|Berlin at Night from the ISS, original image ISS035-E-17210 available here.|
A group of ISS photo enthusiasts and light pollution researchers have solved your problem by putting together an Atlas of nighttime images of the Earth. This post is a short note to help you use a feature of the Atlas that's not necessarily very obvious from the main page.
When you go to the main page, scroll down to "Gallery of cities at night". Here you can scroll and zoom over the Earth to find a city (like Calgary). When you click on the dot, it will pop up some information about the photo, as well as a thumbnail:
The thumbnail has a link to the photo at the NASA gateway - but if you click on it you'll notice that it's not the one that Commander Hadfield tweeted! The problem is that multiple photos of Calgary have been taken.
While the Atlas website is super for finding cities that have been imaged, it's not what you want to use if you're looking for all photos of a given city. To do that, you want to click below where it says "Original at http://www.nightcitiesiss.org."
When you click there, you will get to a google spreadsheet that looks like this:
Now click on "Table of data" near the top left, type the city you're looking for in the box at the top left, and then click "Find":
The last step is to scroll down on the NASA page to the two "view" buttons. Click on the bottom one:
and voila, here is your full resolution image:
|Calgary at Night from the ISS, ISS034-E-44268|
The images from the NASA site are all free to use, provided you acknowledge the photo source (there is a recommended citation at the bottom of the page). To make it easier for other people to find the photo in the future, be sure to always include the image designator that starts ISSxxx.
If you use the Atlas to find a photo and then publish the photo somewhere, then please also cite this paper: Alejandro Sánchez de Miguel, et al., Atlas of astronaut photos, of Earth at night, Astronomy & Geophysics, Vol. 55 no4. August 2014 (in press).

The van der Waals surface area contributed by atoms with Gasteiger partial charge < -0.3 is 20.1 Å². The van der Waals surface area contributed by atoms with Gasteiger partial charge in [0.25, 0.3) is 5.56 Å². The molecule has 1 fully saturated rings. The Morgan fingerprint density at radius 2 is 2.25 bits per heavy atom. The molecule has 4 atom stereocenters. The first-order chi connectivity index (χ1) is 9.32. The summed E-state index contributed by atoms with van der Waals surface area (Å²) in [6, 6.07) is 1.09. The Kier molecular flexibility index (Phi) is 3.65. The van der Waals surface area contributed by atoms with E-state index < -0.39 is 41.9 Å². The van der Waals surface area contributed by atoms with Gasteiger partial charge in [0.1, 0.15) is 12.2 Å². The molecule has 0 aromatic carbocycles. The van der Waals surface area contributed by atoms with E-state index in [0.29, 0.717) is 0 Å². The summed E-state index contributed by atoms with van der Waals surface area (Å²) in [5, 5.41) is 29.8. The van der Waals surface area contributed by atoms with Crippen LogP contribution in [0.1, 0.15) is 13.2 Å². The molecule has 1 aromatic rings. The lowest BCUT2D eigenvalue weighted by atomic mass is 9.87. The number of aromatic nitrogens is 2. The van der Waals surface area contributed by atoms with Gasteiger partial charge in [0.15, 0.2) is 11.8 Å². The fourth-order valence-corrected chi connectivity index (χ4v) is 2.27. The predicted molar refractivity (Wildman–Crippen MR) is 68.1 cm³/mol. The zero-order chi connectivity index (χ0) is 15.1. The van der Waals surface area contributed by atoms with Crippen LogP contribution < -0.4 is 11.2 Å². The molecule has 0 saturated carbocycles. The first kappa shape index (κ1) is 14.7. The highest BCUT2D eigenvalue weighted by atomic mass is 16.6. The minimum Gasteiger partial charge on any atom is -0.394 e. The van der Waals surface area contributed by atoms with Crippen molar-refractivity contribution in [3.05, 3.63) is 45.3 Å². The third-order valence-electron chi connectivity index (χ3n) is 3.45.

The best part about the Atlas website is that it includes three citizen science projects to ensure that future photos are cataloged, and to find other older images "hidden in the dark of the database".
Dark Skies of ISS allows citizens to sort images between different types: Images of cities, images of stars, and other images. It requires no previous knowledge, and is only available online. It is the simplest of the three projects.
Night Cities aims to allow citizens to apply their lay knowledge of local and international geography. The project shows paired images of cities with maps. Project volunteers identify points in the night images and match them to positions on the maps. With this help we can generate light maps of cities.
Lost at Night is the stiffest challenge for citizens with good geographical knowledge of a region. Their goal is to identify which city is in an image without any identification. The position of the cities in this case is only known to within about 500 km.
Note: If this is your first-ever visit to the blog, welcome! The blog is about a citizen science app called "Loss of the Night". We need your help to understand how changes in street lighting technology are changing the night sky. You can read our introduction to the blog here, and instructions on how to use the app here.
There's lots more to see, including:
- photos of great parking lot lighting from Germany
- photos of terrible street lighting from Spain
- photos of how searchlights look to migrating birds
- proof that your eyes have no idea how bright your computer screen is
- news about our "Flashmob for Science" events